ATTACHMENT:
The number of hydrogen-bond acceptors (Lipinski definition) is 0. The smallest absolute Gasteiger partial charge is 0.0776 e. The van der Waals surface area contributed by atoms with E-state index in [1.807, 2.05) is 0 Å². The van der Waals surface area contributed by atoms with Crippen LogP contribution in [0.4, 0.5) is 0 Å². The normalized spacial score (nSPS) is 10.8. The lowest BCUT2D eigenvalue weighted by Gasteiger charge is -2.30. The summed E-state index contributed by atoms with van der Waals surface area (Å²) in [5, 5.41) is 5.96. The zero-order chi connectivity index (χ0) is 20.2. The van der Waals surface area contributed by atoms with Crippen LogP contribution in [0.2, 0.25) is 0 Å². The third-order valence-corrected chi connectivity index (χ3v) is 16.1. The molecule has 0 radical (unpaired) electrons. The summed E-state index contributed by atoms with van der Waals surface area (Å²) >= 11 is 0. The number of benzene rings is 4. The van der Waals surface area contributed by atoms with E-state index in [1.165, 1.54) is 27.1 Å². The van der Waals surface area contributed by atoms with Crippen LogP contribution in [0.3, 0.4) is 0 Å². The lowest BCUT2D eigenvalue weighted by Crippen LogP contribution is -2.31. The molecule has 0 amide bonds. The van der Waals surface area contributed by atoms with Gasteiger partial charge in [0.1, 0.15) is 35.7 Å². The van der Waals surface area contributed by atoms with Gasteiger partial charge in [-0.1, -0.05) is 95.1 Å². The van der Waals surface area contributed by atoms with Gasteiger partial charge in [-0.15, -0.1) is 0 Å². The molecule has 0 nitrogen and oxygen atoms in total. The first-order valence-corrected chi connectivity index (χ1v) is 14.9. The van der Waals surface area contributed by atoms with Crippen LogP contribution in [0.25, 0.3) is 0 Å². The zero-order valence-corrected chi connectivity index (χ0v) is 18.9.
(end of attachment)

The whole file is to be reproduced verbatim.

The number of hydrogen-bond acceptors (Lipinski definition) is 0. The smallest absolute Gasteiger partial charge is 0.0776 e. The van der Waals surface area contributed by atoms with E-state index in [1.807, 2.05) is 0 Å². The van der Waals surface area contributed by atoms with Crippen LogP contribution in [0.4, 0.5) is 0 Å². The normalized spacial score (nSPS) is 10.8. The lowest BCUT2D eigenvalue weighted by Gasteiger charge is -2.30. The summed E-state index contributed by atoms with van der Waals surface area (Å²) in [5, 5.41) is 5.96. The zero-order chi connectivity index (χ0) is 20.2. The van der Waals surface area contributed by atoms with Crippen LogP contribution in [0.2, 0.25) is 0 Å². The third-order valence-corrected chi connectivity index (χ3v) is 16.1. The molecule has 0 radical (unpaired) electrons. The summed E-state index contributed by atoms with van der Waals surface area (Å²) >= 11 is 0. The number of benzene rings is 4. The van der Waals surface area contributed by atoms with E-state index in [1.165, 1.54) is 27.1 Å². The van der Waals surface area contributed by atoms with Crippen LogP contribution in [0.3, 0.4) is 0 Å². The lowest BCUT2D eigenvalue weighted by Crippen LogP contribution is -2.31. The molecule has 0 amide bonds. The van der Waals surface area contributed by atoms with Gasteiger partial charge in [0.1, 0.15) is 35.7 Å². The van der Waals surface area contributed by atoms with Gasteiger partial charge in [-0.1, -0.05) is 95.1 Å². The van der Waals surface area contributed by atoms with Gasteiger partial charge in [-0.15, -0.1) is 0 Å². The molecule has 0 nitrogen and oxygen atoms in total. The first-order valence-corrected chi connectivity index (χ1v) is 14.9. The van der Waals surface area contributed by atoms with Crippen LogP contribution in [0.25, 0.3) is 0 Å². The zero-order valence-corrected chi connectivity index (χ0v) is 18.9.